Wednesday, October 16, 2013

Book Review: "Rules of Civility" by Amor Towles

This was a tremendously enjoyable book, not quite a skewering of 1930s New York social elite, but not quite a full embrace of the idea that the rich are different either.

On New Year's Eve in 1937, Katey Kontent, a secretary at a law firm struggling to make ends meet, and her boardinghouse roommate, the more flamboyant and daring Eve Ross, head to a jazz club in Greenwich Village to try and make their few dollars last past midnight. By chance, they meet up with dashing Tinker Grey, a banker with a wild side. The three form an amusing, competitive, and unusual friendship, as both women compete—both consciously and unconsciously—for Tinker's affections.

When an event occurs that inextricably links the three of them in ways they hadn't planned, Katey finds herself being drawn into New York society. Smart and ambitious, yet romantic and just as desiring of a life that others have, she knows she doesn't quite fit in but she enjoys the ride. And over the course of a year, Katey makes some interesting allies and enemies, deals with unresolved romantic feelings, is simultaneously attracted and repulsed by the society life around her, and realizes she must rely on her brains and her sense of humor as much as her looks.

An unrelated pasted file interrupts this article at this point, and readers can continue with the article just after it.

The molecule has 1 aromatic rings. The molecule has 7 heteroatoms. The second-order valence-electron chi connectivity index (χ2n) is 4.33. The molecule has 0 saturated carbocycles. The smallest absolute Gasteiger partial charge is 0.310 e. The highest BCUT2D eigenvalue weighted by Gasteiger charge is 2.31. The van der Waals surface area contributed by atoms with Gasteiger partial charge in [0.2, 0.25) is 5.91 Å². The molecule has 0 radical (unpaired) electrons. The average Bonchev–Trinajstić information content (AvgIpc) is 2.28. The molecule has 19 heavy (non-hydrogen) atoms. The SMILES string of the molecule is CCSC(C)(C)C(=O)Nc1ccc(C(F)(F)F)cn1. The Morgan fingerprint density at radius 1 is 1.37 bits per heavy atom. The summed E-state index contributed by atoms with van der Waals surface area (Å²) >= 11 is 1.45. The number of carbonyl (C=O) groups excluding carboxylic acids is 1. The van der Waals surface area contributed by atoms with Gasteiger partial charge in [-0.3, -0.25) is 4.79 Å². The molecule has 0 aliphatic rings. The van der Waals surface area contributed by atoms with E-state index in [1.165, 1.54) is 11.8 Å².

"But for me, dinner at a fine restaurant was the ultimate luxury. It was the very height of civilization. For what was civilization but the intellect's ascendancy out of the doldrums of necessity (shelter, sustenance and survival) into the ether of the finely superfluous (poetry, handbags and haute cuisine)?"

Rules of Civility is part social satire and part comedy of manners, as well as a profile of a unique woman who finds herself in circumstances she hadn't really wished for but didn't necessarily want to part with once she had found them. What I liked about this book was Amor Towles' way of examining these individuals, foibles and all, but not making them look like buffoons, but rather the sensitive, flawed people they were. His characters are complex and tremendously interesting—you may not have wondered what life was like in the late 1930s in New York society, but these characters and Towles' plot make it worth the exploration.

While nothing immensely earth-shattering happens in this book, it's quite interesting and quite engrossing. You may have seen similar stories, but in the hands of Amor Towles, it feels a bit unique and very enjoyable.

1 comment:

  1. RULES OF CIVILITY is my favorite kind of book and I'll be singing its praises for all who will listen. Pick up a martini, put on some old jazz, and allow yourself to get lost in Katey Kontent's world.